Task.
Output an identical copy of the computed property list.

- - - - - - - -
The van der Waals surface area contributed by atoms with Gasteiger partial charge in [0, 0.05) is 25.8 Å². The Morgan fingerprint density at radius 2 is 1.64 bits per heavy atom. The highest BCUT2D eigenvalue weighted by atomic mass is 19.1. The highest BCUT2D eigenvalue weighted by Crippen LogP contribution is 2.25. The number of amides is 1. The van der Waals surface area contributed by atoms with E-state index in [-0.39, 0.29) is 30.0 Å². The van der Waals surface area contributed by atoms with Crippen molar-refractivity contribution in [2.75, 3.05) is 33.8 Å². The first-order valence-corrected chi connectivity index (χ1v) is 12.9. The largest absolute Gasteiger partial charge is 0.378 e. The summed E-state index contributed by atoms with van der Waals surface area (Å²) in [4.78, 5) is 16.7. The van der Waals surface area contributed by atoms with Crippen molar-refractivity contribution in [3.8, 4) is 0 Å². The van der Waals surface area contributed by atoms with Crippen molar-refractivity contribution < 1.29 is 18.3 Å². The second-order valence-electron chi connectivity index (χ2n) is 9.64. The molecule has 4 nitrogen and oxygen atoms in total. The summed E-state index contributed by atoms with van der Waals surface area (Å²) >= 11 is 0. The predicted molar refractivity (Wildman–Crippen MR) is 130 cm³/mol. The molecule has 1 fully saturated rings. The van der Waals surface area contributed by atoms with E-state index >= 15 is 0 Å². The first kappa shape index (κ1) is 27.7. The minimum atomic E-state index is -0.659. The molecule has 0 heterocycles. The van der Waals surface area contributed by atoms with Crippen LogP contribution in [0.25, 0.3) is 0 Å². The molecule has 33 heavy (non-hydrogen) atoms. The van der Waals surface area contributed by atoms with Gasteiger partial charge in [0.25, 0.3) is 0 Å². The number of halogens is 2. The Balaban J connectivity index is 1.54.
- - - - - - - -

The van der Waals surface area contributed by atoms with Gasteiger partial charge in [0, 0.05) is 25.8 Å². The Morgan fingerprint density at radius 2 is 1.64 bits per heavy atom. The highest BCUT2D eigenvalue weighted by atomic mass is 19.1. The highest BCUT2D eigenvalue weighted by Crippen LogP contribution is 2.25. The number of amides is 1. The van der Waals surface area contributed by atoms with E-state index in [-0.39, 0.29) is 30.0 Å². The van der Waals surface area contributed by atoms with Crippen molar-refractivity contribution in [2.75, 3.05) is 33.8 Å². The first-order valence-corrected chi connectivity index (χ1v) is 12.9. The largest absolute Gasteiger partial charge is 0.378 e. The summed E-state index contributed by atoms with van der Waals surface area (Å²) in [4.78, 5) is 16.7. The van der Waals surface area contributed by atoms with Crippen molar-refractivity contribution in [3.8, 4) is 0 Å². The van der Waals surface area contributed by atoms with Crippen molar-refractivity contribution < 1.29 is 18.3 Å². The second-order valence-electron chi connectivity index (χ2n) is 9.64. The molecule has 4 nitrogen and oxygen atoms in total. The summed E-state index contributed by atoms with van der Waals surface area (Å²) >= 11 is 0. The predicted molar refractivity (Wildman–Crippen MR) is 130 cm³/mol. The molecule has 1 fully saturated rings. The van der Waals surface area contributed by atoms with E-state index >= 15 is 0 Å². The first kappa shape index (κ1) is 27.7. The minimum atomic E-state index is -0.659. The molecule has 0 heterocycles. The van der Waals surface area contributed by atoms with Crippen LogP contribution in [0.25, 0.3) is 0 Å². The molecule has 33 heavy (non-hydrogen) atoms. The van der Waals surface area contributed by atoms with Gasteiger partial charge in [0.25, 0.3) is 0 Å². The number of halogens is 2. The Balaban J connectivity index is 1.54.